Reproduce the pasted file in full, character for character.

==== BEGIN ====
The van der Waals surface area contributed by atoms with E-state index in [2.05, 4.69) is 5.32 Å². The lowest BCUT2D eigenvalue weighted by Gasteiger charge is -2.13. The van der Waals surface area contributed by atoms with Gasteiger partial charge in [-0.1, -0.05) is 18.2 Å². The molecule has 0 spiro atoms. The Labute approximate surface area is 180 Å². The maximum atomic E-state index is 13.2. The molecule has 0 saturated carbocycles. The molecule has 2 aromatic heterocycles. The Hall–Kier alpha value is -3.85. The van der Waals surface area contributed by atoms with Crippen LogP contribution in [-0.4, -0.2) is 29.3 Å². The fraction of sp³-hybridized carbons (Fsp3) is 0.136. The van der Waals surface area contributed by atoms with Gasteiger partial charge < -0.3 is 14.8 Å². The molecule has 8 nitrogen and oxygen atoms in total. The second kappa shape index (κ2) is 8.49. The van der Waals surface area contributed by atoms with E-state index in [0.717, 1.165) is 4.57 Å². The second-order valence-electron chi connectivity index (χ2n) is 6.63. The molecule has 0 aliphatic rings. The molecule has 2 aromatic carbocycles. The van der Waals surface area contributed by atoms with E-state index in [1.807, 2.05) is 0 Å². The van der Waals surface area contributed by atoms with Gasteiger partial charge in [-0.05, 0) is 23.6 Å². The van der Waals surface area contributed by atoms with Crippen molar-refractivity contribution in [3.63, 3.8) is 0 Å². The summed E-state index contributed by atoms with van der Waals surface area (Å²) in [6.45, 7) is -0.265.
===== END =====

The van der Waals surface area contributed by atoms with E-state index in [2.05, 4.69) is 5.32 Å². The lowest BCUT2D eigenvalue weighted by Gasteiger charge is -2.13. The van der Waals surface area contributed by atoms with Gasteiger partial charge in [-0.1, -0.05) is 18.2 Å². The molecule has 0 spiro atoms. The Labute approximate surface area is 180 Å². The maximum atomic E-state index is 13.2. The molecule has 0 saturated carbocycles. The molecule has 2 aromatic heterocycles. The Hall–Kier alpha value is -3.85. The van der Waals surface area contributed by atoms with Crippen LogP contribution in [-0.4, -0.2) is 29.3 Å². The fraction of sp³-hybridized carbons (Fsp3) is 0.136. The van der Waals surface area contributed by atoms with Gasteiger partial charge < -0.3 is 14.8 Å². The molecule has 8 nitrogen and oxygen atoms in total. The second kappa shape index (κ2) is 8.49. The van der Waals surface area contributed by atoms with E-state index in [0.717, 1.165) is 4.57 Å². The second-order valence-electron chi connectivity index (χ2n) is 6.63. The molecule has 0 aliphatic rings. The molecule has 2 aromatic carbocycles. The van der Waals surface area contributed by atoms with E-state index in [1.807, 2.05) is 0 Å². The van der Waals surface area contributed by atoms with Gasteiger partial charge in [-0.05, 0) is 23.6 Å². The van der Waals surface area contributed by atoms with Crippen molar-refractivity contribution in [3.63, 3.8) is 0 Å². The summed E-state index contributed by atoms with van der Waals surface area (Å²) in [6.45, 7) is -0.265.